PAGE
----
After the first evidence of the origin of atherosclerosis in childhood, epidemiologist David Barker, from the University of Southampton, in England, puts forward an idea that is still not a consensus amongst specialists, but indicates a more worrying scenario: cardiovascular problems may begin while the fetus is being formed. This suspicion arose from the observation that poor regions in the United Kingdom with high rates of infant mortality at the beginning of the 20th century showed higher levels of cardiovascular diseases higher than the average in the 1970’s and 1980’s.
Based on this information, Barker formulated the theory of fetal programming, according to which the organism of babies subjected to abnormal conditions in pregnancy, such as the lack of nutrients from defects in the placenta or from the malnutrition of the mother, undergo physiological adaptations and save energy during privation. One consequence in the long term is the propensity to accumulating fat in times of abundance and the probable subsequent development of obesity, a risk factor for the increase of cholesterol, diabetes and cardiovascular diseases.
Heloisa Bettiol and Marco Antonio Barbieri, from USP in Ribeirão Preto, have in recent years been seeking indications that confirm an association between the development of obesity in the adult age and inadequate nutrition in the womb – a relatively common problem, identified in 19% of the 2,839 children born in Ribeirão in 1994. An evaluation of the health of 519 boys soon after birth and later, when they were 10 and 18 years old, showed Heloisa and Barbieri that only those with signs of insufficient nutrition during pregnancy and excess weight when 10 years old continued to weigh more than the ideal weight in the adult age. Besides genetic defects, another probable cause of the restricted access to nutrients in the womb is smoking cigarettes in pregnancy.
If there are doubts about the influence of intrauterine development in the health of adults, it is taken as certain that certain characteristics of a baby at birth may indicate future problems. Children with a low weight at birth, or less than 2,500 grams, or premature children that did not complete 37 weeks of gestation, run a greater risk of developing obesity. A comparison of the conditions of health 6,746 children that were born in Ribeirão between June 1978 and May 1979 with the 2,846 born in 1994 suggests that the main reason for the births with a less than desirable weight or shorter time of gestation than normal was the increase in surgical births, which make it possible for parents and doctors to bring forward the arrival of the baby. It remains to find out how this lower birth weight, even though adequate for the gestational age, affects the development of the child and of the adult.
In Rio Grande do Sul, the group from the Federal University of Pelotas (UFPel) coordinated by epidemiologists Bernardo Horta and César Victora, observed that certain stages of childhood have greater weight than others in determining the health of the adult. Following up 6 thousand born in Pelotas in 1982, Victora’s team evaluated the blood pressure and the cholesterol levels at four moments of life: at birth, and when 2, 4 and 15 years old. The result was that the children that were fatter than normal for their age in the first two years of life did not show, in adolescence, higher blood pressure or cholesterol levels than the others. But gaining more weight than recommendable between the second and fourth year of life proved to be related to a worsening in these levels of risk factors for cardiovascular diseases. In both cases, the weight of the child at birth did not affect the health indicators. “There are apparently critical periods that influence the emergence of future health problems”, Horta explains.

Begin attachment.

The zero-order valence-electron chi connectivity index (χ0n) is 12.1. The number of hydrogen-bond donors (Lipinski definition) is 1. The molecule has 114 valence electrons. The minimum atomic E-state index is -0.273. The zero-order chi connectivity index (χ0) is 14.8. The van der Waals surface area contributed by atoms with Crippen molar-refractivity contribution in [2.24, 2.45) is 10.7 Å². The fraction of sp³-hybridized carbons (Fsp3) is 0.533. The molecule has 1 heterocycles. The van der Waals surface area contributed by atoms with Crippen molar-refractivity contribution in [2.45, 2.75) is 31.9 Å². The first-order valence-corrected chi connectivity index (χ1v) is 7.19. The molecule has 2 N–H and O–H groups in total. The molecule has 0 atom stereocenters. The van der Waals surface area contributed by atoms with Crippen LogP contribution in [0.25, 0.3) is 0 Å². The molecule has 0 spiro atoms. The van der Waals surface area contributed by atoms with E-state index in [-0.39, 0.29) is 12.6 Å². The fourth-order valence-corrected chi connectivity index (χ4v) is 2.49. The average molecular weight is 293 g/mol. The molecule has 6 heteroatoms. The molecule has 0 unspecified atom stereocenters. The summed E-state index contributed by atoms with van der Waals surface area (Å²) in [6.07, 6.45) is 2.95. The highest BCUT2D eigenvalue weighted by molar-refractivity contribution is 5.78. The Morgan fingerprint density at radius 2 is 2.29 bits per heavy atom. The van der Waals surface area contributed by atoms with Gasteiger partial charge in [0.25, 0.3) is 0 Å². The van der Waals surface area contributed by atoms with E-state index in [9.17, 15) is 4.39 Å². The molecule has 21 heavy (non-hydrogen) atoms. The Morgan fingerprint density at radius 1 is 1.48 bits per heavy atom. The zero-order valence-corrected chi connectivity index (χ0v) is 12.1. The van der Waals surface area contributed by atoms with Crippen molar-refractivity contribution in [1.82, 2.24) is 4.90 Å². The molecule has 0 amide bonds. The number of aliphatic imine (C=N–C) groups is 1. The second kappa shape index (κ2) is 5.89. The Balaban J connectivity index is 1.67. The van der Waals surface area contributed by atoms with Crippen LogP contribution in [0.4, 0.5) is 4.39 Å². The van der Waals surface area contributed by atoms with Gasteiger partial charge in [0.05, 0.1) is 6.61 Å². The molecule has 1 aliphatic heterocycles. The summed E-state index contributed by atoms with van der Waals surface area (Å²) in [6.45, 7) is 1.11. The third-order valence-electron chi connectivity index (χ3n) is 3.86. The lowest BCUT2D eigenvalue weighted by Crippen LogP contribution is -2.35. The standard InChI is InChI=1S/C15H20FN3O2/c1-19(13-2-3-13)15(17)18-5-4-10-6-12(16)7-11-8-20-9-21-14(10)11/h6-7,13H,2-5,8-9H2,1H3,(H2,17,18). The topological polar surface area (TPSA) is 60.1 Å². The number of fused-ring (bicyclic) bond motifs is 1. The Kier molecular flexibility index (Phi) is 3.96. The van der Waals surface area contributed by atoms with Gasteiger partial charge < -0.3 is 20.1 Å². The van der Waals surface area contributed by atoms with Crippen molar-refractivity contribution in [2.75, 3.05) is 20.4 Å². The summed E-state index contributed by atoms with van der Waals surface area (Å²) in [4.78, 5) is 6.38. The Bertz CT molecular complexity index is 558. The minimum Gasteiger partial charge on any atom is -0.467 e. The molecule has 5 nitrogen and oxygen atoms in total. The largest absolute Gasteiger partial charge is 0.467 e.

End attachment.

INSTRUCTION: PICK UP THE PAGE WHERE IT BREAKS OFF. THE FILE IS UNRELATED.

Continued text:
Anyhow, it is not only the conditions of life at birth and in childhood that determine the health of the adult. “These chronic diseases are caused by multiple factors”, Horta reminds us. “The occurrence of one or more factors does not mean that the child will necessarily develop the disease later, but it is a sigh that it runs a greater risk”, explains the epidemiologist from UFPel. Fortunately, it is usually a long road between the exposure to risk factors and the development of health problems, which makes it possible for pediatricians to intervene to reduce the damage. The best way out, in Magda’s opinion, is not to believe in luck and to follow some of the wise counsels that in the old days children would receive from their parents: follow a balanced diet; practice physical activities; and avoid smoking and drinking. Nothing too complicated, but something that calls for effort and discipline, as well as the common sense of the parents to know when it is time to look for medical help.
1. From perinatal health to the health of the young adult (nº 00/09508-7); Modality Thematic project; Coordinator Heloisa Bettiol and Marco Antonio Barbieri – FMRP/USP; Investment R$ 684,371.94
2. Reading of the constitution and the psychopathology of social ties by means of clinical indicators (nº 03/09687-7); Modality Thematic project; Coordinator Maria Cristina Kupfer – Psychology Institute/USP; Investment R$ 478,965.20